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Qatar Companies, Shell, Rolls-Royce and Airbus Studying GTL Jet Fuel

In November at the Dubai Airshow, Qatar Airways, Qatar Petroleum, Qatar Fuel Company (WOQOD), Airbus, Rolls-Royce plc, Shell International Petroleum Company Limited and the Qatar Science and Technology Park signed an agreement to research the potential benefits of Gas-to-Liquids synthetic jet fuel in aviation engines.

The properties of GTL Kerosene are largely similar to conventional jet fuel making it, in theory, a drop-in replacement for today’s kerosene, capable of being used in today’s aero engines, aircraft and airports without any modifications.

The focus of the research will be on evaluating potential improvements in local air quality, fuel economy and overall reduction in CO2 and other emissions. Specific studies will also look at operational benefits for airlines, such as enhanced payload-range, reduced fuel-burn and increased engine durability.

GTL synthetic jet fuels are currently being developed to meet international standards required for use in aviation under the auspices of the industry-wide Commercial Alternative Aviation Fuels Initiative (CAAFI) of which Airbus, Rolls-Royce and Shell are all members.

The synthetic fuels will initially be mixed with standard kerosene to enable the group to model aircraft and engine performance, with a view to exploring the potential of fully synthetic fuels. However, Qatar Airways is looking ahead to running entirely on GTL.

Reducing the airline’s carbon footprint by running our aircraft solely on GTL fuel will set a new standard in international aviation, making Qatar Airways the greenest airline in the world. We are extremely proud to be at the forefront of this movement.

—Akbar Al Baker, CEO, Qatar Airways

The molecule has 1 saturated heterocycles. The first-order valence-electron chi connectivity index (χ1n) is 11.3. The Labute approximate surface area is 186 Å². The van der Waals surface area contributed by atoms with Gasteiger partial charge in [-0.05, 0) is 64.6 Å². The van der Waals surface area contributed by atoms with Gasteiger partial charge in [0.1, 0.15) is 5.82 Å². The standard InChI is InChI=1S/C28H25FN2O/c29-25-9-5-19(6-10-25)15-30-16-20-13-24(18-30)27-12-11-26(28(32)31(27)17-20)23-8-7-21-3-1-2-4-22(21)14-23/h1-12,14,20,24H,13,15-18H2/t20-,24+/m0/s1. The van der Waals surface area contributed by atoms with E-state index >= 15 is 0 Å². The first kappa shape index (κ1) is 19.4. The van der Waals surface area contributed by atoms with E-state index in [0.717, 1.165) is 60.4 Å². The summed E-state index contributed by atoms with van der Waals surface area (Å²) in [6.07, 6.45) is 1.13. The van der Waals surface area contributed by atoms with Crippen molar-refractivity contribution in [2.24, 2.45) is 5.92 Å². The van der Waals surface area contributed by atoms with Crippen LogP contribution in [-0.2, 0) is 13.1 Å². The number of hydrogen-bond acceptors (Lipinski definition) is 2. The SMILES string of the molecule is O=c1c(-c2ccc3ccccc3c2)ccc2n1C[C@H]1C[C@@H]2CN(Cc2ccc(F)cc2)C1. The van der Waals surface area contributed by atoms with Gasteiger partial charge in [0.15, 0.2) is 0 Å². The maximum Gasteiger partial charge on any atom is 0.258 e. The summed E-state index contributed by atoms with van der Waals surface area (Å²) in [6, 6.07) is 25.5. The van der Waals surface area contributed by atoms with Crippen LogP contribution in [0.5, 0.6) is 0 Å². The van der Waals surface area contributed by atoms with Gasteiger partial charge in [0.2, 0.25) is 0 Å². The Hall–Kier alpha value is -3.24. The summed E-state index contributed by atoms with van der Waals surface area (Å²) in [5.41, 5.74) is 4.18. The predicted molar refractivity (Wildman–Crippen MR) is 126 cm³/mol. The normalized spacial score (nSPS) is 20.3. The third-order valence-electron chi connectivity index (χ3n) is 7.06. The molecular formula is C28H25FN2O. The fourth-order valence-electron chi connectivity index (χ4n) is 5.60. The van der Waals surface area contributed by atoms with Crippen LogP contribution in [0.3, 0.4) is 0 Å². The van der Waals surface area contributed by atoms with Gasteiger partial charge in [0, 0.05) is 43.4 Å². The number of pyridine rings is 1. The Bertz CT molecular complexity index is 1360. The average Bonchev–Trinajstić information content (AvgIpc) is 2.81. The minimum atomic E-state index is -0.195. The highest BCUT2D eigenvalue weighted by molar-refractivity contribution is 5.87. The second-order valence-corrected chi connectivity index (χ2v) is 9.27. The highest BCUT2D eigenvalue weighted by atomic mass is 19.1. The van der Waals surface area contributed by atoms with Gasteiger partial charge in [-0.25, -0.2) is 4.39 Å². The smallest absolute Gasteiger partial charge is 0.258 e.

Shell, Rolls Royce and Airbus parent EADS are strategic partners of the Qatar Science and Technology Park (QSTP). Some of the activity will be carried out at the QSTP facility in Doha.

Shell and Qatar Petroleum are currently building the world-scale integrated Pearl GTL complex, due to start up around the end of the decade, that will help make Qatar the “GTL capital”, according to the partners. GTL kerosene is an important part of Pearl GTL’s product slate, and being offered to markets as a natural gas derived synthetic component in jet fuel.

Pearl GTL is an integrated project that will produce 120,000 barrels of oil equivalent per day of condensate, liquefied petroleum gas and ethane, and 140,000 barrels per day of GTL fuels and products. This will include 12,000 barrels per day—equivalent to around 500,000 metric tonnes per annum—of GTL Kerosene.

The Commercial Aviation Alternative Fuels Initiative (CAAFI) is an aviation industry consortium formed to coordinate the development and commercialization of ‘drop-in’ alternative fuels (i.e. fuels that can directly supplement or replace petroleum derived jet fuels). Under the auspices of the US Federal Aviation Administration, the Certification and Qualification panel of CAAFI has outlined a roadmap for alternative fuels approvals including synthetic fuels derived from the Fisher-Tropsch process.

This roadmap supports the approval of a 50/50 semi-synthetic blend of Jet A /A1 according to the ASTM D 1655 fuel/additive approval protocol by late 2008 and a 100% fuel specification by the end of the decade in time for the start up of the Pearl GTL plant in Qatar.

The US Air Force is testing 50-50 blends of synthetic fuel and JP8, with the intention of certifying all its airframes on the blend mixture.



And why wouldn't they? Their whole economy is fueled by their natural gas reserves. They also are big on developing an LNG transportation business. Smart folks!
However, they haven't figured out a way to bottle elctrons for sale...yet!


Why would GTL kerosene have lower CO2 emissions than normal kerosene ?


"Why would GTL kerosene have lower CO2 emissions than normal kerosene ?"

Excellent question, and one I'm curious about as well.

As an aside, in terms of well-to-wheels GTL probably is better CO2-wise than turning that gas into LNG and then using that for transport in a CNG vehicle, as about 60-70% of the gas going into a LNG plant is used for energy to liquefy the remaining portion, and a fair amount has to be vented during transport...


It is my understanding that the tankers use the boil off from LNG to run the tankers. But, about 10% per 1000 miles IS used in the process.


In terms of total system CO2, this synthetic GTL fuel is 10%-50% worse than regular jet fuel when you consider the CO2 emitted from the fuel production process. Not green at all!

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